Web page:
Last week, I had an opportunity to spend a few days at a sketching retreat at the Holy Cross Monastery along the Hudson River. I'd long admired the monastery when painting across the river at the Vanderbilt Mansion in Hyde park. When my friend Melissa Fischer organized a sketching retreat there, I jumped at the chance to go and explore the grounds, and immerse myself in my sketchbook. I had just hung a big solo show, which had taken me away from sketching for awhile. It felt great to get out there in the chilly fall air, amidst some beautiful colors and scenes. 

I made this sketchbook specifically for the retreat. It's made out of a single full sheet of watercolor paper, cut into thirds and then folded. I figured it would give me just the right number of pages to fill in a few days. I had just one page left in it when I returned, so it worked out perfectly! This is Fabriano Artistico Cold Press 140 lb paper. Most of the sketches are watercolor. There is one monochrome gouache sketch across a three-page spread, and a pencil sketch of an old oak tree that became a sort of Rite of Passage for all the sketchers there! 


Gouache, across a two page spread in a gray-toned sketchbook.

My friend Mary came over one day to sketch. We sat on the little dock in my back yard and I did this gouache painting of the brook. I added the quote later. I've put quotes into all the sketches in this book, but sometimes it takes awhile to find the right quote for a particular scene! Below is an image of my scene with the sketch and my setup.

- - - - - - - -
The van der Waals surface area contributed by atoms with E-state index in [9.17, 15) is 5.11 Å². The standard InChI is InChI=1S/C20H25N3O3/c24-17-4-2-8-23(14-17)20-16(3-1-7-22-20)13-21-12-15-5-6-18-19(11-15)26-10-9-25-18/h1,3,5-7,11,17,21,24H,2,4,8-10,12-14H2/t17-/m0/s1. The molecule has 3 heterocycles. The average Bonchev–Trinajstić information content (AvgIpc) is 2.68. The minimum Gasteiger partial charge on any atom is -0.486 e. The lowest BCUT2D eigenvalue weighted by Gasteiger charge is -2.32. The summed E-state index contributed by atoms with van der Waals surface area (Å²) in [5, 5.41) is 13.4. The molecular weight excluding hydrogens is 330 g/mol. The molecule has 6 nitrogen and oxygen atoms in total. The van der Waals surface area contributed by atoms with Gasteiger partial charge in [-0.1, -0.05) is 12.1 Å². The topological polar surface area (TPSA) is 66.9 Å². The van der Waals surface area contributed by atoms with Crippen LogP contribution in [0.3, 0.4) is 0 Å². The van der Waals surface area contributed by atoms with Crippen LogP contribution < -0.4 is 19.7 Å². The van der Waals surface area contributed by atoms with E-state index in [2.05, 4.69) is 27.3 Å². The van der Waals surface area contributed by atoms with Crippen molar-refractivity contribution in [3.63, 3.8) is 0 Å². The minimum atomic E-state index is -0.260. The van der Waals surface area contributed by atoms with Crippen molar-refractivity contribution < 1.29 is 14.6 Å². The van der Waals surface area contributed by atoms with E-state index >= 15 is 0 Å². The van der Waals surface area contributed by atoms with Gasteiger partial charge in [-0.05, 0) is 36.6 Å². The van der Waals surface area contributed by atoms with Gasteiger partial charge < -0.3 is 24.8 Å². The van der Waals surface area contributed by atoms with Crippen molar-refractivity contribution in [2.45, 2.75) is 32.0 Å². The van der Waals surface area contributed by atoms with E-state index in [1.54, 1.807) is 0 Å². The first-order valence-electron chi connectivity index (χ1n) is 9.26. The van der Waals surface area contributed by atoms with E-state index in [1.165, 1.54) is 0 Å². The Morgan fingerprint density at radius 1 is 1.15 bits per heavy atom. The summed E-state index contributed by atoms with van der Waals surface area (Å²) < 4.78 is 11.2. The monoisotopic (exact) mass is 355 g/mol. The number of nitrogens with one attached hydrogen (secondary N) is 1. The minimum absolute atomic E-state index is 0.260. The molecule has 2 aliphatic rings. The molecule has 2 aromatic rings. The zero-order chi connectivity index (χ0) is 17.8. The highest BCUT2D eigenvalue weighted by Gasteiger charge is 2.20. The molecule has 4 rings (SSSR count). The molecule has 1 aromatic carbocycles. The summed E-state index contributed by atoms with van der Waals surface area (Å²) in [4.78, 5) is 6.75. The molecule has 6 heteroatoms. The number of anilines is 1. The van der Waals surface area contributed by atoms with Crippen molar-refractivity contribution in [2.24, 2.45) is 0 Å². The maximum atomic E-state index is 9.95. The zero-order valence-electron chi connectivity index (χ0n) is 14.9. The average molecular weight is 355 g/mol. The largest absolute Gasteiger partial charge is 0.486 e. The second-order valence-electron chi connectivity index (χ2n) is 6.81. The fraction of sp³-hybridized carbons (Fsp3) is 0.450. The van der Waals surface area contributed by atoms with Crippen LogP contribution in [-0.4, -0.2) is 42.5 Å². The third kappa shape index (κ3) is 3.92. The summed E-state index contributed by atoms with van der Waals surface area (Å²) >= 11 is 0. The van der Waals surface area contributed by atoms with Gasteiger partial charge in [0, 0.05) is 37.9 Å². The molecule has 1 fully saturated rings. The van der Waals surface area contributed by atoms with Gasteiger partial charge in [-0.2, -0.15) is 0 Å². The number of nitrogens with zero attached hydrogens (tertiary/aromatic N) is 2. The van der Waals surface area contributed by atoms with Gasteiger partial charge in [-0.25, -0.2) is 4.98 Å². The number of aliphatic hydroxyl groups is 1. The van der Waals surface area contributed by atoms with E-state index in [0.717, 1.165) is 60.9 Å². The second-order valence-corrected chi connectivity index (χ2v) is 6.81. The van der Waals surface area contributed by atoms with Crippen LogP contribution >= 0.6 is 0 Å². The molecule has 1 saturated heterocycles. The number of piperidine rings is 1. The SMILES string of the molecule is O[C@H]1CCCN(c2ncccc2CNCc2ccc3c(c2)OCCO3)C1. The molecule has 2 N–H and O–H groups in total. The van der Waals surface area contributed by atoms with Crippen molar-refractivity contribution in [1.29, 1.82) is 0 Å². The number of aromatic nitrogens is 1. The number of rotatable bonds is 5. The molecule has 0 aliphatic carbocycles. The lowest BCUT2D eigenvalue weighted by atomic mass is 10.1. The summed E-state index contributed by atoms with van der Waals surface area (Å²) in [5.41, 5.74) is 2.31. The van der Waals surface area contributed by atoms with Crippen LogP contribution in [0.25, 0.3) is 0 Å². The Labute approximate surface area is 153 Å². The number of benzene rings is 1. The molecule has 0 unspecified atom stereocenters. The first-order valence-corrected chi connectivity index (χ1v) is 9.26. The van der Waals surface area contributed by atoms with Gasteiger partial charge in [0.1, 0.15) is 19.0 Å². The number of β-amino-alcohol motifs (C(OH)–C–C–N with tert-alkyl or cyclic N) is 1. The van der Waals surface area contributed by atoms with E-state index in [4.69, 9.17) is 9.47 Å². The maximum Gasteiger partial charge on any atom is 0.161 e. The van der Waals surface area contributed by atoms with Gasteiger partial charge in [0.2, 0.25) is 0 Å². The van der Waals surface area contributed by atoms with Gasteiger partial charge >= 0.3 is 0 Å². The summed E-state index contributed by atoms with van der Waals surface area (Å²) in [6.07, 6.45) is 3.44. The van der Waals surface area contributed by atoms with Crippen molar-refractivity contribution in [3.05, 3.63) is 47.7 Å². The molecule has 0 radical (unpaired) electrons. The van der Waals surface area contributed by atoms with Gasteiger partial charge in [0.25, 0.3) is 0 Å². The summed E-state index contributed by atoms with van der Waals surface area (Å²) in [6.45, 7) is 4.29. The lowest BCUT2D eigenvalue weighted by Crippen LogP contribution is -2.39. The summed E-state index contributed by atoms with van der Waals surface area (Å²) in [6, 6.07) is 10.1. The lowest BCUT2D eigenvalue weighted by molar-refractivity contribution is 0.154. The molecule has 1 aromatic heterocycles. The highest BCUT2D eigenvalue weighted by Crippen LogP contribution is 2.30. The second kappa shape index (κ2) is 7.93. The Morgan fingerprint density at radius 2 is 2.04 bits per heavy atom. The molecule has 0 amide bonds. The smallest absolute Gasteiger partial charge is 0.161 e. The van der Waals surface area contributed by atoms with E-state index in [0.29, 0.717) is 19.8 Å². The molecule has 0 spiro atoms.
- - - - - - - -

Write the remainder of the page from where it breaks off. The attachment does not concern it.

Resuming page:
Last of the Rose of Sharon

You know the summer season is winding down when your very last Rose of Sharon bush has nearly finished blooming. I'm trying to make the most of the few blossoms that are left. This is across a two page spread in a Stillman & Birn Alpha Softcover sketchbook.


Wow, it's been nearly four years since I've posted my sketches! I've been doing a lot of them in the past couple of years, so perhaps it's time for me to resume my sketches blog and ruminating about art materials.

For those in the Hudson Valley area, I have a solo show opening coming up, and will bring a few of my sketchbooks to the opening reception for people who want to be able to look through them in person. The opening is Sunday, September 30 from 3-5pm, at the Hendrick Hudson Library, 185 Kings Ferry Road, Montrose NY. If you cannot make it to the opening, you can see the show until October 28 during regular library hours. It's a wonderful space with over 80 linear feet of hanging space! You can click here for library hours and directions.

I'm currently working mostly in two sketchbooks. One is a gray-toned Stillman & Birn Nova. It's become a book of sketches with quotes. I started it with just gray scale gouache sketches, and added quotes as I found them that represented my thoughts and feelings about the scene and my state of mind. These are all gouache.


Sketching from the Window